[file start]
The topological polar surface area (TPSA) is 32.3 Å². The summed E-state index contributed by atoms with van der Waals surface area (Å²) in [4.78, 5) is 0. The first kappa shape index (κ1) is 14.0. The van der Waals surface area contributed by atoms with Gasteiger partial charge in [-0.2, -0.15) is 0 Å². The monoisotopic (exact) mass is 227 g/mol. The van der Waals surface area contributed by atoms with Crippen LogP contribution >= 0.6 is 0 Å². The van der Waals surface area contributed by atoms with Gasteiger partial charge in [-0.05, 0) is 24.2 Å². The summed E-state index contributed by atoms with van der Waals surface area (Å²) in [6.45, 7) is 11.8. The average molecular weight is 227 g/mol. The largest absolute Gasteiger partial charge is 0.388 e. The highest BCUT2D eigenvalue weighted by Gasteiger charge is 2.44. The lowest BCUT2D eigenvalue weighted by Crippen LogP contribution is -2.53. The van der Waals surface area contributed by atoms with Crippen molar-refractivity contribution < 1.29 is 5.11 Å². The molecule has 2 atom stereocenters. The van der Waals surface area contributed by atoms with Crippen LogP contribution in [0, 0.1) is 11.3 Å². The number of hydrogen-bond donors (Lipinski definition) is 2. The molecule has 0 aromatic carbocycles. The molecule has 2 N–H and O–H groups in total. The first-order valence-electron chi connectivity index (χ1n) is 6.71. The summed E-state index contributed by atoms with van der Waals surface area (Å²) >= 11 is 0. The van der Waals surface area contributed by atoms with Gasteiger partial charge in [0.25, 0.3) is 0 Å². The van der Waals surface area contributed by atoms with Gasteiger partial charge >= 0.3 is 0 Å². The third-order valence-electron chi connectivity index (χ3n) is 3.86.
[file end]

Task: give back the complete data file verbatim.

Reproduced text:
The topological polar surface area (TPSA) is 32.3 Å². The summed E-state index contributed by atoms with van der Waals surface area (Å²) in [4.78, 5) is 0. The first kappa shape index (κ1) is 14.0. The van der Waals surface area contributed by atoms with Gasteiger partial charge in [-0.2, -0.15) is 0 Å². The monoisotopic (exact) mass is 227 g/mol. The van der Waals surface area contributed by atoms with Crippen LogP contribution >= 0.6 is 0 Å². The van der Waals surface area contributed by atoms with Gasteiger partial charge in [-0.05, 0) is 24.2 Å². The summed E-state index contributed by atoms with van der Waals surface area (Å²) in [6.45, 7) is 11.8. The average molecular weight is 227 g/mol. The largest absolute Gasteiger partial charge is 0.388 e. The highest BCUT2D eigenvalue weighted by Gasteiger charge is 2.44. The lowest BCUT2D eigenvalue weighted by Crippen LogP contribution is -2.53. The van der Waals surface area contributed by atoms with Crippen molar-refractivity contribution < 1.29 is 5.11 Å². The molecule has 2 atom stereocenters. The van der Waals surface area contributed by atoms with Crippen LogP contribution in [0, 0.1) is 11.3 Å². The number of hydrogen-bond donors (Lipinski definition) is 2. The molecule has 0 aromatic carbocycles. The molecule has 2 N–H and O–H groups in total. The first-order valence-electron chi connectivity index (χ1n) is 6.71. The summed E-state index contributed by atoms with van der Waals surface area (Å²) >= 11 is 0. The van der Waals surface area contributed by atoms with Gasteiger partial charge in [0.25, 0.3) is 0 Å². The van der Waals surface area contributed by atoms with Gasteiger partial charge >= 0.3 is 0 Å². The third-order valence-electron chi connectivity index (χ3n) is 3.86.